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Michigan biotech start-up Lycera moving headquarters to Massachusetts

The University of Michigan spin-off, which also hired a new chief executive, plans to maintain its research and development operations in the Ann Arbor area.

PLYMOUTH, Michigan — Promising biotech start-up Lycera is moving its headquarters to Cambridge, Mass., in a move that coincides with adding a new chief executive.

The University of Michigan spin-off, which raised a $36 million Series A round of funding last year, plans to maintain its research and development operations in Plymouth, according to a statement from the company. About 12 of the firm’s 15 employees work in Michigan.

William Sibold, the former senior vice president of U.S. commercial business at Switzerland-based drugmaker Biogen Idec, becomes Lycera’s new chief executive. Based in Cambridge, Sibold led Biogen’s $2.5 billion U.S. business which consisted of the oncology, rheumatology and neurology therapeutic areas, according to the statement.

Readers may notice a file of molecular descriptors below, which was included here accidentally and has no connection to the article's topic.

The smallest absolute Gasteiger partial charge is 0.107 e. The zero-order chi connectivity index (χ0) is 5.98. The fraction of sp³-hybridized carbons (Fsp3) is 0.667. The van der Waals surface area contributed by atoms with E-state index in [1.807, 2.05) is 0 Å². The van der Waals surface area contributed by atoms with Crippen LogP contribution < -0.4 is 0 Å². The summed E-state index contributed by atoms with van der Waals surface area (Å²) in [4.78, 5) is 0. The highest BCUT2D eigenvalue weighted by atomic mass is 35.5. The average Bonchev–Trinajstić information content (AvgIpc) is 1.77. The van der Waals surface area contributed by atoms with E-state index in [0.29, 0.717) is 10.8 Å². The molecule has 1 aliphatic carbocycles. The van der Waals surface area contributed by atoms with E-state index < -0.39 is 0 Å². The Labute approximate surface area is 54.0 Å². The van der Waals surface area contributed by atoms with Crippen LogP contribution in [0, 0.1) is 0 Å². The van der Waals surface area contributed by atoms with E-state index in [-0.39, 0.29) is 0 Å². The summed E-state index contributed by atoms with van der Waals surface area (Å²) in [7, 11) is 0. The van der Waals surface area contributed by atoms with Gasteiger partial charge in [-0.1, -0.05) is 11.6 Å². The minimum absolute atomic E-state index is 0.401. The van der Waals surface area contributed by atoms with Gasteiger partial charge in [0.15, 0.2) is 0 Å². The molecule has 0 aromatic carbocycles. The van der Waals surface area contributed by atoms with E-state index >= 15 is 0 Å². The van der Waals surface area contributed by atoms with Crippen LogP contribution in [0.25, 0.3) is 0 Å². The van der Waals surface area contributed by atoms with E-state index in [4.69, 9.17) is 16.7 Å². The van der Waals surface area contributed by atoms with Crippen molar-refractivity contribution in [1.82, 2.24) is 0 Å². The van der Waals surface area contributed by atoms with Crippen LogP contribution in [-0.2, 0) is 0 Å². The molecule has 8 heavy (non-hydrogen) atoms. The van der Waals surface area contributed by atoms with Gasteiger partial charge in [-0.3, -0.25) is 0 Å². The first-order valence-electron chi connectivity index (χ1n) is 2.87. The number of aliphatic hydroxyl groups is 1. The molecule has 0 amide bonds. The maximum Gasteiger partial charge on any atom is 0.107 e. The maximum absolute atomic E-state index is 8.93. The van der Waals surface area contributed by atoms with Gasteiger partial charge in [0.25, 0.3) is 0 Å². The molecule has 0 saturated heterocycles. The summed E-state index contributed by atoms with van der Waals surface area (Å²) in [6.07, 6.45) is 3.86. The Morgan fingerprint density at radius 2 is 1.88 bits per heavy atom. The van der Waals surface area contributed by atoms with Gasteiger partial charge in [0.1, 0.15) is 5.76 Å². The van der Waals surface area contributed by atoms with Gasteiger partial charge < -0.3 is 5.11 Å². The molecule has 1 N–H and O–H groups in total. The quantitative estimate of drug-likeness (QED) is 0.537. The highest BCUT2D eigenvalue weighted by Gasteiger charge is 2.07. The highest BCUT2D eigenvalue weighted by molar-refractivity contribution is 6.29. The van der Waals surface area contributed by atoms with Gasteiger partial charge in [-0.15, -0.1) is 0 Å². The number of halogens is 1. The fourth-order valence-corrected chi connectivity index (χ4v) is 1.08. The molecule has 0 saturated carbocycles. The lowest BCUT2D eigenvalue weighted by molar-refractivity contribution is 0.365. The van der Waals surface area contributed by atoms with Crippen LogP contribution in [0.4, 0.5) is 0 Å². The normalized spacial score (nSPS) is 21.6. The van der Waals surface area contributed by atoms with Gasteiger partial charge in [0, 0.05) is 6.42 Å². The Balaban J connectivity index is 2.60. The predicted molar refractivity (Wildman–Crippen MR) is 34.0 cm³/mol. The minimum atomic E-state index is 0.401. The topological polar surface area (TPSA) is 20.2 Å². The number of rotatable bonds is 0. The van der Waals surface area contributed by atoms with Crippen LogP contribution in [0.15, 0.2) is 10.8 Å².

Founded in 2006, Lycera develops pills to treat autoimmune diseases like inflammatory bowel disease, lupus and rheumatoid arthritis. The young company doesn’t yet have any drugs in clinical trials and wouldn’t offer a time line for when it would, Xconomy reported.

Last year, the company added a program to focus on Th17 cells, a subset of immune cells that can cause rheumatoid arthritis, multiple sclerosis, Crohn’s disease, psoriasis, but are also a new pathway that can be used to treat those diseases. An autoimmune disorder is a condition that occurs when the immune system mistakenly attacks and destroys healthy body tissue. About 80 diseases fall into the category, making it a potentially lucrative market.

“With two of the most promising oral small molecule approaches for treating autoimmune disease, Lycera is on the leading edge of the immunology therapeutics space and has the potential to transform how autoimmune diseases are treated,” Sibold said in the statement.

The company has been a bit of a start-up darling in Michigan’s life science community, winning a “Deal of the Year” award from AnnArbor.com for the $36 million fund-raise. In 2006, Lycera intimated it would leave the state if it didn’t get funding. It then received subsidies the following year: a five-year state tax credit for $499,000 to stay in the Ann Arbor area and create 34 jobs; a five-year, $440,00 subsidized lease at the Ann Arbor SPARK incubator, as well as $150,000 worth of used lab equipment.

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